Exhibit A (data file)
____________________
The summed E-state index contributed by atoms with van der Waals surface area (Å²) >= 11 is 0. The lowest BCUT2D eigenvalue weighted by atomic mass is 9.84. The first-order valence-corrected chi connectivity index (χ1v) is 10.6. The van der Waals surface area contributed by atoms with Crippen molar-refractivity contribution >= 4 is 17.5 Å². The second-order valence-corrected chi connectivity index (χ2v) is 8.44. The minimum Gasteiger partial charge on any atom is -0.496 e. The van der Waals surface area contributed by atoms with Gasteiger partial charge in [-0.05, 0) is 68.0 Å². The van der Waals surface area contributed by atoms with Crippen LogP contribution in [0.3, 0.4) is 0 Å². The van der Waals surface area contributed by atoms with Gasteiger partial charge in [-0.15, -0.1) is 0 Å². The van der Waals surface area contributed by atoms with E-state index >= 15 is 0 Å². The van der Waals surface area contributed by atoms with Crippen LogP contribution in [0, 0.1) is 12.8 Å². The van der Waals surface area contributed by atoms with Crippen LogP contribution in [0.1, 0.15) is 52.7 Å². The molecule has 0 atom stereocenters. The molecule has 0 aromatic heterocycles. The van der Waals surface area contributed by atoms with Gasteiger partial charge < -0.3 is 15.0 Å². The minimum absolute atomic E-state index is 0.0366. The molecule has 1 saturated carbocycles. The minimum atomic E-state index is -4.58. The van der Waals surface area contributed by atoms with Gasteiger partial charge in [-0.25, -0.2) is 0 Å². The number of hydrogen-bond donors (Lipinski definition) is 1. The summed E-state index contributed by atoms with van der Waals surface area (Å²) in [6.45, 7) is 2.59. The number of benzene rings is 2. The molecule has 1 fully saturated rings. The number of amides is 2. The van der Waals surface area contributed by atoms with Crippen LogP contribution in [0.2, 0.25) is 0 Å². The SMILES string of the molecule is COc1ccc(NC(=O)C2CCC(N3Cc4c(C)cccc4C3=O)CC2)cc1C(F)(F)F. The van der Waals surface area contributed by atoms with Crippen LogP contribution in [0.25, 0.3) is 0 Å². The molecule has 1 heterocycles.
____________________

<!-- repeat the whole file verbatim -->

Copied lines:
The summed E-state index contributed by atoms with van der Waals surface area (Å²) >= 11 is 0. The lowest BCUT2D eigenvalue weighted by atomic mass is 9.84. The first-order valence-corrected chi connectivity index (χ1v) is 10.6. The van der Waals surface area contributed by atoms with Crippen molar-refractivity contribution >= 4 is 17.5 Å². The second-order valence-corrected chi connectivity index (χ2v) is 8.44. The minimum Gasteiger partial charge on any atom is -0.496 e. The van der Waals surface area contributed by atoms with Gasteiger partial charge in [-0.05, 0) is 68.0 Å². The van der Waals surface area contributed by atoms with Crippen LogP contribution in [0.3, 0.4) is 0 Å². The van der Waals surface area contributed by atoms with Gasteiger partial charge in [-0.15, -0.1) is 0 Å². The van der Waals surface area contributed by atoms with E-state index >= 15 is 0 Å². The van der Waals surface area contributed by atoms with Crippen LogP contribution in [0, 0.1) is 12.8 Å². The van der Waals surface area contributed by atoms with Crippen LogP contribution in [0.1, 0.15) is 52.7 Å². The molecule has 0 atom stereocenters. The molecule has 0 aromatic heterocycles. The van der Waals surface area contributed by atoms with Gasteiger partial charge < -0.3 is 15.0 Å². The minimum absolute atomic E-state index is 0.0366. The molecule has 1 saturated carbocycles. The minimum atomic E-state index is -4.58. The van der Waals surface area contributed by atoms with Gasteiger partial charge in [-0.25, -0.2) is 0 Å². The number of hydrogen-bond donors (Lipinski definition) is 1. The summed E-state index contributed by atoms with van der Waals surface area (Å²) in [6.45, 7) is 2.59. The number of benzene rings is 2. The molecule has 1 fully saturated rings. The number of amides is 2. The van der Waals surface area contributed by atoms with Crippen LogP contribution in [0.2, 0.25) is 0 Å². The SMILES string of the molecule is COc1ccc(NC(=O)C2CCC(N3Cc4c(C)cccc4C3=O)CC2)cc1C(F)(F)F. The van der Waals surface area contributed by atoms with Crippen LogP contribution in [0.25, 0.3) is 0 Å². The molecule has 1 heterocycles.